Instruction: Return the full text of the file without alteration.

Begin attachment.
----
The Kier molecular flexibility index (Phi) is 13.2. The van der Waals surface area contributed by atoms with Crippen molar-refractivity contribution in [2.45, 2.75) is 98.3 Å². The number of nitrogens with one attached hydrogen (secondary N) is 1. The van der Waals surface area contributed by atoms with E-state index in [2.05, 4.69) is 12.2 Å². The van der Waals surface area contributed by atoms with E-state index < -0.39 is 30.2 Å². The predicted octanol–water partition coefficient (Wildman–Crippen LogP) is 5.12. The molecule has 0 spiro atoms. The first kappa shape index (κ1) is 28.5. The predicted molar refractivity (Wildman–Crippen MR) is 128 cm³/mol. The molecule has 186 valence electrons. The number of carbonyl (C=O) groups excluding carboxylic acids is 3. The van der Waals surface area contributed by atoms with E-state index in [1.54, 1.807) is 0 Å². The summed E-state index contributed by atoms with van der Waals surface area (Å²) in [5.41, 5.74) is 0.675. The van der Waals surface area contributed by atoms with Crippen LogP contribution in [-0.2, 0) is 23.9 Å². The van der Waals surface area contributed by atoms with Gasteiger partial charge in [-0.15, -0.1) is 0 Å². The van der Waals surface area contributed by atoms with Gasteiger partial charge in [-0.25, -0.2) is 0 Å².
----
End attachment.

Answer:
The Kier molecular flexibility index (Phi) is 13.2. The van der Waals surface area contributed by atoms with Crippen molar-refractivity contribution in [2.45, 2.75) is 98.3 Å². The number of nitrogens with one attached hydrogen (secondary N) is 1. The van der Waals surface area contributed by atoms with E-state index in [2.05, 4.69) is 12.2 Å². The van der Waals surface area contributed by atoms with E-state index < -0.39 is 30.2 Å². The predicted octanol–water partition coefficient (Wildman–Crippen LogP) is 5.12. The molecule has 0 spiro atoms. The first kappa shape index (κ1) is 28.5. The predicted molar refractivity (Wildman–Crippen MR) is 128 cm³/mol. The molecule has 186 valence electrons. The number of carbonyl (C=O) groups excluding carboxylic acids is 3. The van der Waals surface area contributed by atoms with E-state index in [1.54, 1.807) is 0 Å². The summed E-state index contributed by atoms with van der Waals surface area (Å²) in [5.41, 5.74) is 0.675. The van der Waals surface area contributed by atoms with Crippen LogP contribution in [-0.2, 0) is 23.9 Å². The van der Waals surface area contributed by atoms with Gasteiger partial charge in [-0.15, -0.1) is 0 Å². The van der Waals surface area contributed by atoms with Gasteiger partial charge in [-0.25, -0.2) is 0 Å².